Seriously, when I need some kind of reading to ground me, the Hitchhiker's Guide to the Universe never fails. Besides that, anything that supports my level of awareness of the current moment is usually helpful. I don't know if that answered your questions at all but I feel strangely happier now that I have replied. Thanks.
In spite of the dismal recovery rate from alcoholism and addiction, 12 step fellowships do help some. I truly cannot say that AA and NA weren't helpful for me in the beginning. I did get entangled with some born-again Christians in AA who tried to bring me into the fold but this was not official AA activity. After I got my bearings again I decided that when they said 'Higher Power" I would insert "the Universe" in my mind. There is something beneficial in understanding the powerlessness one has over addiction, whether or not a supreme being enters into the equation. The paradox is that much power and control comes from sincerely admitting powerlessness and lack of control. It is helpful to understand one's helplessness. The bottom line, however, is that there has to be a fundamental change in thinking somehow.
It is a complex illness and of course there is no simple solution. I am grateful whenever anybody finds a way out that doesn't screw them up even more. they do say at AA or NA meetings that people should "take what they need and leave the rest." I did. I took the social support, consistency, insight and distraction and left the Higher Power, indoctrination, and Stepford Wives-feeling of the fellowships. Not everybody can do that though. I am grateful that I was able to.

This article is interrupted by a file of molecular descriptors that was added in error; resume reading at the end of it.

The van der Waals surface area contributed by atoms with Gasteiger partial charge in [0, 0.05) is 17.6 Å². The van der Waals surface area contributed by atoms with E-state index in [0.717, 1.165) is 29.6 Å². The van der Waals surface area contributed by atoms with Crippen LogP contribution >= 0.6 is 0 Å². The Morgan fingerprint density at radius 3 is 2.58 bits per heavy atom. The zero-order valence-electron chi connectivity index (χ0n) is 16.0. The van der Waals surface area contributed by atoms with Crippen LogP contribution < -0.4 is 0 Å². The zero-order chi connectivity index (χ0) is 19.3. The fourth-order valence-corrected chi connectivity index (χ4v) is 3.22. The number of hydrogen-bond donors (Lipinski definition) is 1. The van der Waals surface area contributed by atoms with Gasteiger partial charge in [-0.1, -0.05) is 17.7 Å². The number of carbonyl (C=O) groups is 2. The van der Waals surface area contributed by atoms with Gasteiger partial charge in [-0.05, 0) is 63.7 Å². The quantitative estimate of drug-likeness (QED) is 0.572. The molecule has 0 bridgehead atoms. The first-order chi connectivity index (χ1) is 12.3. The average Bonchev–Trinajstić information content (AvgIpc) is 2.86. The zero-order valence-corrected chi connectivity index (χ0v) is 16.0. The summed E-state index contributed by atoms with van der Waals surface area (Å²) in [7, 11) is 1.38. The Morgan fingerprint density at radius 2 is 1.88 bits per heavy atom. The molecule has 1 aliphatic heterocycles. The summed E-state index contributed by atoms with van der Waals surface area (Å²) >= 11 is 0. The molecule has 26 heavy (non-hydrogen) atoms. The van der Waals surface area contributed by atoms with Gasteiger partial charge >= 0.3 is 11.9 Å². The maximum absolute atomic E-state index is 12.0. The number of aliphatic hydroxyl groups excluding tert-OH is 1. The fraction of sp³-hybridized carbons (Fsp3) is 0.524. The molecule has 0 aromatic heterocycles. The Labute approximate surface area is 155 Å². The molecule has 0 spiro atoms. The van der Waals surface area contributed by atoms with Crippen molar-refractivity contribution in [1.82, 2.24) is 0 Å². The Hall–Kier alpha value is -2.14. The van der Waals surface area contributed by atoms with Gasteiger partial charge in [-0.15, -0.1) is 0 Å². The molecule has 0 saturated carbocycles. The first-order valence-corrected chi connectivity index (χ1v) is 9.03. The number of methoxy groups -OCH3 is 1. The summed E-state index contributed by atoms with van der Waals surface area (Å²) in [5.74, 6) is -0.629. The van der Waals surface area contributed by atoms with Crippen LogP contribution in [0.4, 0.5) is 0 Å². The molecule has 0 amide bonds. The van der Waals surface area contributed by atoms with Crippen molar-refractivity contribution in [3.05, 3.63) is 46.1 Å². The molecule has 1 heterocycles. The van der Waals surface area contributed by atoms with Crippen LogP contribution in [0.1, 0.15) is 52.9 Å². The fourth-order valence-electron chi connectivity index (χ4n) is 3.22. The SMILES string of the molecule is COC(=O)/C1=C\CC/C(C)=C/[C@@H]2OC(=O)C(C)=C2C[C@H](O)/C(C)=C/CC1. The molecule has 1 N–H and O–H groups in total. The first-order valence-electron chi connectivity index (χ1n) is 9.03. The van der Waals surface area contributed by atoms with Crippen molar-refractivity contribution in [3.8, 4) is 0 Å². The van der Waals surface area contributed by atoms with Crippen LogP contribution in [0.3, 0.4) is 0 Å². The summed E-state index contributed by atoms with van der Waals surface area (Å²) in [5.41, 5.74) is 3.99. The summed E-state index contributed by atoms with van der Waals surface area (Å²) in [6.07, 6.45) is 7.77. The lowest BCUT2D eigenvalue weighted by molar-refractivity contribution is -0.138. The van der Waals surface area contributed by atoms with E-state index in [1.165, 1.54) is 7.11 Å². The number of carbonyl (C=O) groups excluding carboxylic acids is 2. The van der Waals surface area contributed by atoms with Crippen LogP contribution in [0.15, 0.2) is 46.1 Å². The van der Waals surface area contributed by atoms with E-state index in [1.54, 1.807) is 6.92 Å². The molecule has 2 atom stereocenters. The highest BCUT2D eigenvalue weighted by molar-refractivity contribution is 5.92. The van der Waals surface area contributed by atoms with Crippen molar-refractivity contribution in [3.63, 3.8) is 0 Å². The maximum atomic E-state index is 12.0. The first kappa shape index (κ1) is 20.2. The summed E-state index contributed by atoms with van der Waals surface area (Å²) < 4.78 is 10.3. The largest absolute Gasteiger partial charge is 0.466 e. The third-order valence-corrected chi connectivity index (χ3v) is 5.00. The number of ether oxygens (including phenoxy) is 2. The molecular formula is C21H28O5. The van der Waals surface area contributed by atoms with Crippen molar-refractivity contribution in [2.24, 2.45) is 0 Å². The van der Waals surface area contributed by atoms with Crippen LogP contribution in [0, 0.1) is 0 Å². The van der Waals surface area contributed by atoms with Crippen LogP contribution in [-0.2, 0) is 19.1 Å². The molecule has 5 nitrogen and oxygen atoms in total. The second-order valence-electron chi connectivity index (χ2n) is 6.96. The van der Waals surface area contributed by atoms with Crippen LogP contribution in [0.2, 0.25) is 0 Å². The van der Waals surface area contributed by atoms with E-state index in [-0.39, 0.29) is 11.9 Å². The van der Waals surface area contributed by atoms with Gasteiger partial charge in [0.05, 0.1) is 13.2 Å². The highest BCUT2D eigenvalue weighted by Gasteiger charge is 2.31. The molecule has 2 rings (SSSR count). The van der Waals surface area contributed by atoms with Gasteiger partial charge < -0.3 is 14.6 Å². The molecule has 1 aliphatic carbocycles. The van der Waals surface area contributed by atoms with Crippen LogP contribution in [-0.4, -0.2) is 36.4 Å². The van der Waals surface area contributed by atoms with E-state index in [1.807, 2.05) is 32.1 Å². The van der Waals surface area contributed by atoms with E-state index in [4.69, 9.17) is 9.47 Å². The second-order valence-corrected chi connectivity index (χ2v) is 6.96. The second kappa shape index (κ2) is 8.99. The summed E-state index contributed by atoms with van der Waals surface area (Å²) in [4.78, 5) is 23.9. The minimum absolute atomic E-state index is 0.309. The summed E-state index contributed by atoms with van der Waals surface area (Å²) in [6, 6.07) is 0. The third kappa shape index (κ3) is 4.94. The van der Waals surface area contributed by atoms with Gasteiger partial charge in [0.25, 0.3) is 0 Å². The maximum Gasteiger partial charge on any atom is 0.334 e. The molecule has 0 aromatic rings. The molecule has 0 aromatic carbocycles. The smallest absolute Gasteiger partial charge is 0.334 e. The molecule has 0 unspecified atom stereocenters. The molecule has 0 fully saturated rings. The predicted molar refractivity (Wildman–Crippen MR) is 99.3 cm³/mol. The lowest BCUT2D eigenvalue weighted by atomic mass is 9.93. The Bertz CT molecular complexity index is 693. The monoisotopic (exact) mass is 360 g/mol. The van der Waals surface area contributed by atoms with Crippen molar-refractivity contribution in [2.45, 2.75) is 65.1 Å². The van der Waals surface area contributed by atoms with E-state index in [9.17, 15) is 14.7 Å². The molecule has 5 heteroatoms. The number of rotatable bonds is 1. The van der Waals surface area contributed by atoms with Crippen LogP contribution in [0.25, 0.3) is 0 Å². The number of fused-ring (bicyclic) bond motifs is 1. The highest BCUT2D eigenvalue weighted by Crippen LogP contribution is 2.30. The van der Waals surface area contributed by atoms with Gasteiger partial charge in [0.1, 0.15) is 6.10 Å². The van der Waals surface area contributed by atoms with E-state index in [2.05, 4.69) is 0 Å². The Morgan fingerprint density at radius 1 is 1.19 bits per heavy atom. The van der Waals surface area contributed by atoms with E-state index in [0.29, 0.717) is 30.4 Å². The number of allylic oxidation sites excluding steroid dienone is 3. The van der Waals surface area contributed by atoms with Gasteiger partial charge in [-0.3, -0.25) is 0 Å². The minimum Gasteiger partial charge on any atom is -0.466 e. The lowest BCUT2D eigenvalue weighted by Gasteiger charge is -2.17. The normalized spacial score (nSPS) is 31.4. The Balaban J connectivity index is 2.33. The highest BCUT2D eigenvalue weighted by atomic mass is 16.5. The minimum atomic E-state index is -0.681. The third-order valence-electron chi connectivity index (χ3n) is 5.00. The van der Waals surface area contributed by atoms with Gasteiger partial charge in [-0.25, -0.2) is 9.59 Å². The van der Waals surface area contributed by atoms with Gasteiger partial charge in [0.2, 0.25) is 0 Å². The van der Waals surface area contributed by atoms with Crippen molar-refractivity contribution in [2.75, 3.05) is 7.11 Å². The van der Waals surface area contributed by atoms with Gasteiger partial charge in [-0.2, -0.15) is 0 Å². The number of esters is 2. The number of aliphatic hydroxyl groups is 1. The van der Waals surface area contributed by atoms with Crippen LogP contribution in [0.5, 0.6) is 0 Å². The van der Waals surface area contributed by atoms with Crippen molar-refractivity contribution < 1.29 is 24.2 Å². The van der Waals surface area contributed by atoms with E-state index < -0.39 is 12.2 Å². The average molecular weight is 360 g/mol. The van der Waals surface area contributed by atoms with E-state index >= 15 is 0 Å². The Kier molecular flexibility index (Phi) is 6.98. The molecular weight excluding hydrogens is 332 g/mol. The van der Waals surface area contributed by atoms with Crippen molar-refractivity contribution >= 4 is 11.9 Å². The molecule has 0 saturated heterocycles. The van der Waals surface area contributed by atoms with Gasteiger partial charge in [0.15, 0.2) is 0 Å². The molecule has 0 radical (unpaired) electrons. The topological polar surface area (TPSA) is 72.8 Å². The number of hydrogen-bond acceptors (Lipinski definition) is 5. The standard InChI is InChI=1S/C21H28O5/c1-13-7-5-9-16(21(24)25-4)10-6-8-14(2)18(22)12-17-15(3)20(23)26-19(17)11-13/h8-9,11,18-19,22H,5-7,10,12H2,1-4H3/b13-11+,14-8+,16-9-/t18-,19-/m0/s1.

Greetings. Interesting that this discussion has come back to life. I started this discussion to try and determine what experience or literature there may be out there that could help me further enhance my practical understanding of the spirituality required in 12 step recovery without god, gods or the supernatural. Interesting that it also brings out some stories of bad experiences that others have had in trying to recover through the 12 steps. My experience in NA these last 25 years and 10 months has been overwhelmingly positive and I sympathise with those critical of the 12 step movement. Like all human organisations there are problems and challenges but NA in particular has very clear statements in its literature regarding the absolute right to your own definition of what "higher power" you choose. Statitics may seem to disprove or discredit the recovery movement but for evidence all you need to do is go and observe people participating in community and helping each other rebuild their broken and fractured selves. God or no god it still works. Unfortunately the use of un-inclusive language (god, gods-will etc) still makes it harder for freethinking people to relate but if you can see past that to the genuine human concern it is a sustainable and life affirming experience (it has been for me anyway). The best result I got from this discussion page has been that I was directed to a book by Marya Hornbarcher called "Waiting - a non-believers higher power". This book has been a great help and continues to inspire me and help me get my head around the 12 step process. It largely focuses on listening for your own spiritual voice and of course being of service in the world. Not rocket science. Thank you to all who have contributed to this discussion.
I can relate to what you're saying but to those "5%er's" who used the program successfully their view is hardly one of garbage.